There’s no getting around it. The emergence of Omicron has added some complexities to travel. But rather than giving up your getaway plans, why not set your sights on the open road?
According to Destination Analysts, 61.3 per cent of U.S. travelers surveyed say they’re planning on taking a road trip in 2022. Traveling via road tends to be more cost effective than flying, plus you have greater mobility. Rather than visit one location, you can visit multiple locations.
To kickstart your road trip planning, here are a few things you should consider:
Create an itinerary
While many fancy the freedom of a Jack Kerouac, it’s best to create a plan before hitting the road. Map out what you want to see, taking into account distance, roads traveled, and any local restrictions in effect during COVID, such as curfews. Download your maps in case you hit an area without cell service.
Leave room for flexibility and improvisation in your itinerary. COVID—and travel in general—will throw curveballs your way. Just remember it’s all part of the journey.
And if you’re experiencing anxiety over traveling during COVID, consider picking low-key destinations—somewhere off the tourist trail where you can enjoy the scenery and unwind.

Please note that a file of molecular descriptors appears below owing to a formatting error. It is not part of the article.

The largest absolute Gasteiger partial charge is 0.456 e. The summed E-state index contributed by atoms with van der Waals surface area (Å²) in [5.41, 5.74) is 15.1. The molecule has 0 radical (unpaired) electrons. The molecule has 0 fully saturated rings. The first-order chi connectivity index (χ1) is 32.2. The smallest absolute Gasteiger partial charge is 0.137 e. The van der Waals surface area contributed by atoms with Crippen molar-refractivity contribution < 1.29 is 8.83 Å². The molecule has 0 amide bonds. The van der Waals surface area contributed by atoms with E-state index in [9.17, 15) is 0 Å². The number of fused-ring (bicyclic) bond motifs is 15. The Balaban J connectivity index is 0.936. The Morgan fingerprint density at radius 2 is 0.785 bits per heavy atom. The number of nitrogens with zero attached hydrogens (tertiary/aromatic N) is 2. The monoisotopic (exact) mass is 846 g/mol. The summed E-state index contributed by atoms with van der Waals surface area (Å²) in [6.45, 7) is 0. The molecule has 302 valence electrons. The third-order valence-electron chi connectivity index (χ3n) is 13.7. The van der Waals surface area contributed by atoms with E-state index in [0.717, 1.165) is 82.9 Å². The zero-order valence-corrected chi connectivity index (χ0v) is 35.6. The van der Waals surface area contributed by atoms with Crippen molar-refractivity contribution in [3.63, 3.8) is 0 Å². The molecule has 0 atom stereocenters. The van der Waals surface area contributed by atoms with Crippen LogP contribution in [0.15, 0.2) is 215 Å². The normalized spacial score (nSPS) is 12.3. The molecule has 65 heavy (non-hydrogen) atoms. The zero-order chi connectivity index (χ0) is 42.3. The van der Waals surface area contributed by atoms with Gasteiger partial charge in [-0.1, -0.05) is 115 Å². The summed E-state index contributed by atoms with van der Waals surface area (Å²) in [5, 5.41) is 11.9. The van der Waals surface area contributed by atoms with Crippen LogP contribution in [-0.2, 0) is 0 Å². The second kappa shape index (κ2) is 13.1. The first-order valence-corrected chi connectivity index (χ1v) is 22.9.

Book accommodation ahead
Revenge travel is real. You’re not the only one itching to hit the road, which means accommodations book up fast. Plan your nightly stays pre departure to alleviate the stress of scrambling for last-minute bookings.
Plus, hotel and motel rules and availability may differ during COVID. Last thing you want is to show up to a hotel late at night that requires 24-hour notice of booking. We also suggest booking accommodations that provide contactless check-in and checkout to keep face-to-face interactions to a minimum.
If camping’s more your speed, look into campsites ahead of time. Some may have COVID restrictions. And make sure to book popular destinations, such as National Parks, well in advance.
Three pairs of sandals may seem important at the time, but if you get stranded, they’re not going to be much help. Leave room for essentials, such as non-perishable food, a water container, and a portable power station.
It’s also never a bad idea to have a tent and camping chairs in case you’re forced to improvise an overnight stay.
Finally, make sure you have your COVID survival kit, including masks, lots of hand sanitizer, and a few rapid tests, if you can get a hold of them.
Before heading out on a long trip, check that your car’s up to it. You don’t want to get an hour from home only to have your engine light blinking. Not only is that an expensive hassle, but it would require coming into contact with service personnel.
On the off-chance you are plagued by car trouble, invest in a AAA membership so you aren’t gouged by towing fees.
And just in case anything else goes wrong during your trip, like a visit to the emergency room, cover yourself with travel insurance!